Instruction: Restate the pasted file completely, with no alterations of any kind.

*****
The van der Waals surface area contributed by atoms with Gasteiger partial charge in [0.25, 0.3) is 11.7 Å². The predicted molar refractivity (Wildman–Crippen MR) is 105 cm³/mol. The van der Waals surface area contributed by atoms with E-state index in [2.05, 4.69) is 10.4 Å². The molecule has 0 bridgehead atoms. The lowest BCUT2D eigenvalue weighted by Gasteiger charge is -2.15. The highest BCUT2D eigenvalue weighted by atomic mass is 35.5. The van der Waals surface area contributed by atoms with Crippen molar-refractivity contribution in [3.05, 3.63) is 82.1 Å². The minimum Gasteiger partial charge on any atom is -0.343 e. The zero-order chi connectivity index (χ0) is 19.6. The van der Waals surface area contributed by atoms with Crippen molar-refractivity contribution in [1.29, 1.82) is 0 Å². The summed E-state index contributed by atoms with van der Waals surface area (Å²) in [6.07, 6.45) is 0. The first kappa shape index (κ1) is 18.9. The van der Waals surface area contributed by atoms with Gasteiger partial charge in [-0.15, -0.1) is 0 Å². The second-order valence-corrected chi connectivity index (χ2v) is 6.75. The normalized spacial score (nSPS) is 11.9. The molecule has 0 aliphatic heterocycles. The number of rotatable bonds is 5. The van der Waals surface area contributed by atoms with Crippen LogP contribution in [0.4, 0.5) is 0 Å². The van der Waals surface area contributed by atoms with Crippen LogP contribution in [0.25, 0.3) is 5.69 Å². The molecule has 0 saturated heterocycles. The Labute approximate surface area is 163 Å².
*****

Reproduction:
The van der Waals surface area contributed by atoms with Gasteiger partial charge in [0.25, 0.3) is 11.7 Å². The predicted molar refractivity (Wildman–Crippen MR) is 105 cm³/mol. The van der Waals surface area contributed by atoms with E-state index in [2.05, 4.69) is 10.4 Å². The molecule has 0 bridgehead atoms. The lowest BCUT2D eigenvalue weighted by Gasteiger charge is -2.15. The highest BCUT2D eigenvalue weighted by atomic mass is 35.5. The van der Waals surface area contributed by atoms with Crippen molar-refractivity contribution in [3.05, 3.63) is 82.1 Å². The minimum Gasteiger partial charge on any atom is -0.343 e. The zero-order chi connectivity index (χ0) is 19.6. The van der Waals surface area contributed by atoms with Crippen molar-refractivity contribution in [1.29, 1.82) is 0 Å². The summed E-state index contributed by atoms with van der Waals surface area (Å²) in [6.07, 6.45) is 0. The first kappa shape index (κ1) is 18.9. The van der Waals surface area contributed by atoms with Gasteiger partial charge in [-0.15, -0.1) is 0 Å². The second-order valence-corrected chi connectivity index (χ2v) is 6.75. The normalized spacial score (nSPS) is 11.9. The molecule has 0 aliphatic heterocycles. The number of rotatable bonds is 5. The van der Waals surface area contributed by atoms with Crippen LogP contribution in [0.4, 0.5) is 0 Å². The van der Waals surface area contributed by atoms with Crippen LogP contribution in [0.25, 0.3) is 5.69 Å². The molecule has 0 saturated heterocycles. The Labute approximate surface area is 163 Å².